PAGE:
Saturday evening I didn't actually get to attend the open practice. So, as I was paining my son's bedroom, I followed along to the best of my ability via Twitter. It was hard to take much away from it, except that everyone loves newcomers Damond Powell and LeShun Daniels, but there was one tweet that caught my attention.
So yes, this is a good run by Daniels. He is big, he runs fast, he has huge freaking arms, etc... But this play caught my eye because of what the WRs are doing here. At first glance it doesn't look like much. Jacob Hillyer just kind of stands there, and Kevonte Martin-Manley starts to attempt to block the cornerback. But, what I think this is setting up is a screen as an option on this zone read run.
I am no expert on spread offenses, or offenses in general. But here is my take on the play... It is a common concept for the zone read/spread type offense out there to package the zone read with a WR screen. The idea is to keep the defense honest, specifically the outside linebacker or nickleback covering the slot receiver.
This ends up being a simple read for the quarterback. Traditionally with the zone read, the QB reads the unblocked backside defensive end. If the DE crashes towards the running back, the QB keeps it...otherwise he hands it off. In this case, the DE is blocked and instead the QB is reading the OLB (or nickle). If the OLB stays in position and covers the slot, then that keeps him out of the box and will leave more room for the running back, so the QB hands off. If the OLB cheats in to defend the run, then the quick screen is available and the QB keeps and throws the pass.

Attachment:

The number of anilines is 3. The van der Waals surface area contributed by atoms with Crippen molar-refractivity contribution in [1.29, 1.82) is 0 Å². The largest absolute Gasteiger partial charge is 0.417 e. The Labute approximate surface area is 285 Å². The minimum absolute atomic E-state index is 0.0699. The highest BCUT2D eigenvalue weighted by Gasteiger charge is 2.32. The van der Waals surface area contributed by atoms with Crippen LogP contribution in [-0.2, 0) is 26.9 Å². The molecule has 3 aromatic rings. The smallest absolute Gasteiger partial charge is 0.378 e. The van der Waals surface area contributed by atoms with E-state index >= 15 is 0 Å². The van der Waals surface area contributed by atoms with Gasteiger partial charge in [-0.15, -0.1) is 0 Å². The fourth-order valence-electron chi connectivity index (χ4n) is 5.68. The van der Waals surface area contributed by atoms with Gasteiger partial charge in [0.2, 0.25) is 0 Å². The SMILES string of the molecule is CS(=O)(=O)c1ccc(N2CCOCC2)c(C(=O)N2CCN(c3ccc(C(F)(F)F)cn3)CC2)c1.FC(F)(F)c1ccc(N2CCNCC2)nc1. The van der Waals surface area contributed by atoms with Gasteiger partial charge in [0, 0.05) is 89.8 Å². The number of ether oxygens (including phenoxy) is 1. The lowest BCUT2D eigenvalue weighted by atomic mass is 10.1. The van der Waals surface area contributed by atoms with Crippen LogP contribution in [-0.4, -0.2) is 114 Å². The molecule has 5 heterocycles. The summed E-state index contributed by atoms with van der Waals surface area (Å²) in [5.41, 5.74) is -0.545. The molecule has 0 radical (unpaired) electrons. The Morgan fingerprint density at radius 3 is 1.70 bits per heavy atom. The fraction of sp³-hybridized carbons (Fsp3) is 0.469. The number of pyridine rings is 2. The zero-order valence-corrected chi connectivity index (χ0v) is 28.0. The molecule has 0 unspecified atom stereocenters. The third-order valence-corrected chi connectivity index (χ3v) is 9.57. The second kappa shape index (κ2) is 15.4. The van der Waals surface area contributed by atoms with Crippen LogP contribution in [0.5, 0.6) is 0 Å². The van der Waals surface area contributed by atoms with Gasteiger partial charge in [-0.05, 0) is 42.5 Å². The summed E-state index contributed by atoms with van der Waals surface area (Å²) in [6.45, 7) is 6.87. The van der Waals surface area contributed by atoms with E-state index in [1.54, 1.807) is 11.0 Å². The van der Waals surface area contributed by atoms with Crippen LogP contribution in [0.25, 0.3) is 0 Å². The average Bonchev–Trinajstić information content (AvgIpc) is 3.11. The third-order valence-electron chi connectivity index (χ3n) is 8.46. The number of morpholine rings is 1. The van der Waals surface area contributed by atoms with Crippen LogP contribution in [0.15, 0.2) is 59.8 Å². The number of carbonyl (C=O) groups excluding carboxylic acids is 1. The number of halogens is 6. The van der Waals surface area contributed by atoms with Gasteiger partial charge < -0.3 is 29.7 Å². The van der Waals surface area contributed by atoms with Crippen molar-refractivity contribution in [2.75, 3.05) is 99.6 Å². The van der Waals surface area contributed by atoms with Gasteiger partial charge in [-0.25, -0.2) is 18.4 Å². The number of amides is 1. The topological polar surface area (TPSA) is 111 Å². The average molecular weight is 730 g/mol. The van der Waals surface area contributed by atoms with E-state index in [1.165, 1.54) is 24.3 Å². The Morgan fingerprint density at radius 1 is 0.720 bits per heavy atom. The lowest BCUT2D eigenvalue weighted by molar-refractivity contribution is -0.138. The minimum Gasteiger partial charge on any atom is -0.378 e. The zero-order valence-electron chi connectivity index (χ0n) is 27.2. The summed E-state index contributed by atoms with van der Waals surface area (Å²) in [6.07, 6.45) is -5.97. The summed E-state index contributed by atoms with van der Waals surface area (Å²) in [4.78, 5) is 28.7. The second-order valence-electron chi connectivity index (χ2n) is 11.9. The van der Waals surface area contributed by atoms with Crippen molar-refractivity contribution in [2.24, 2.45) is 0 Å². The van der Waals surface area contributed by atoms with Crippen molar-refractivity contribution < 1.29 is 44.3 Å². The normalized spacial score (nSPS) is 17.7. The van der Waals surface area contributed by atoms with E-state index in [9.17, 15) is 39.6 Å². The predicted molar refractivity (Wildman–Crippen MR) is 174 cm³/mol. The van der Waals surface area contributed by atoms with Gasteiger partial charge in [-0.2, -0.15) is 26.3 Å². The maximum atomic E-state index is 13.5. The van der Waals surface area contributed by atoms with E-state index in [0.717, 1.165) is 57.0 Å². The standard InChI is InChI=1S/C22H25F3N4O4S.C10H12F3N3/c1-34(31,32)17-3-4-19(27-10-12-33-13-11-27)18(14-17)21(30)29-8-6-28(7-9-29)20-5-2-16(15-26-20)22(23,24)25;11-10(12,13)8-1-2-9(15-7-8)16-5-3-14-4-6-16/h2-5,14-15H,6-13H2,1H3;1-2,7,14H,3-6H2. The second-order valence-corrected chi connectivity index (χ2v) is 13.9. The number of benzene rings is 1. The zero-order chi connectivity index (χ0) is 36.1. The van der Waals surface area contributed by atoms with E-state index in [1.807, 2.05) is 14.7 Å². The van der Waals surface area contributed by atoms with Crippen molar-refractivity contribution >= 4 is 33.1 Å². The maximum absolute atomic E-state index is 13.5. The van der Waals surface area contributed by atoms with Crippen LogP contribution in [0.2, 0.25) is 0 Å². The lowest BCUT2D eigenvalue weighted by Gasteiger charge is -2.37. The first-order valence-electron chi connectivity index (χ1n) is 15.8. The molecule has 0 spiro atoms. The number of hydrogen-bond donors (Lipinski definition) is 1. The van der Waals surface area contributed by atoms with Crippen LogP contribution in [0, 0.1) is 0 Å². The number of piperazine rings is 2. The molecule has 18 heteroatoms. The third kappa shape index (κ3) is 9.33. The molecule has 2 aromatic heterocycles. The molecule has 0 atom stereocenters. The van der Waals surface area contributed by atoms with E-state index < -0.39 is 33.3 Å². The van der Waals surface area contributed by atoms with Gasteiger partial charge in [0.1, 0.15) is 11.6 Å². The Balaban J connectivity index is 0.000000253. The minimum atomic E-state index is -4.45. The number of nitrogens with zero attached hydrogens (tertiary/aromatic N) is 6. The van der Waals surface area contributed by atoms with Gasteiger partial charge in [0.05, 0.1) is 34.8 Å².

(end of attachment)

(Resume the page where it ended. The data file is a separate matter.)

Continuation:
Check out the second part of this video on the "Zone Key" that was posted on UCLA blog Bruins Nation. The little circle highlights the defender that the QB is reading and really helps illustrate how this play works.
Now if you go back and watch that Vine of the Daniels run, take a look at the defender across from Martin-Manley. I think it's a OLB, but I can't quite make out the number. You'll see as the play starts, the defender briefly follows KMM. It's not long before he recognizes it's a run, but by the time he starts chasing after Daniels, it's too late. Daniels is into the secondary already, and when Mr. OLB is starting to catch up, Daniels is being tackled 30 yards down-field by the safeties.
So what does this mean? I thought we hated horizontal passes and boring inside zone runs. We found out last year what happens when you combine KF's traditional inside/outside zone rushing attack with GD's horizontal passing attack. Oil and water. But here the running game and passing game compliment each other to the point that they are the same play, just a different read. When you add in the no-huddle and tempo, Iowa can get into this play very quickly and based on the alignment of one defensive player (and the personnel there...maybe they are stuck with a nickleback who is just covering the slot guy or a LB that wants to stay in the box) should have a successful play on the ground or through the air.
Watching through some of the videos available from the rest of the open practice, I saw this play a few other times. The one linked up there around 0:25, Mark Weisman got the carry, and Damon Bullock was the target for a possible screen. If you go a little further, there is another one around 1:05. There weren't any examples that I could find where the screen was actually thrown. Probably because an Iowa defense is always going to walk out a linebacker over the slot receiver. But there was also plenty of play-action from a zone-read type fake and some other quick WR screens that round out this offense.
Now while I'm not anywhere near sold that Iowa will have a competent offense this year, the needle is starting to move in the right direction. I can at least see where Greg Davis might be going with all of this and I think I might like it.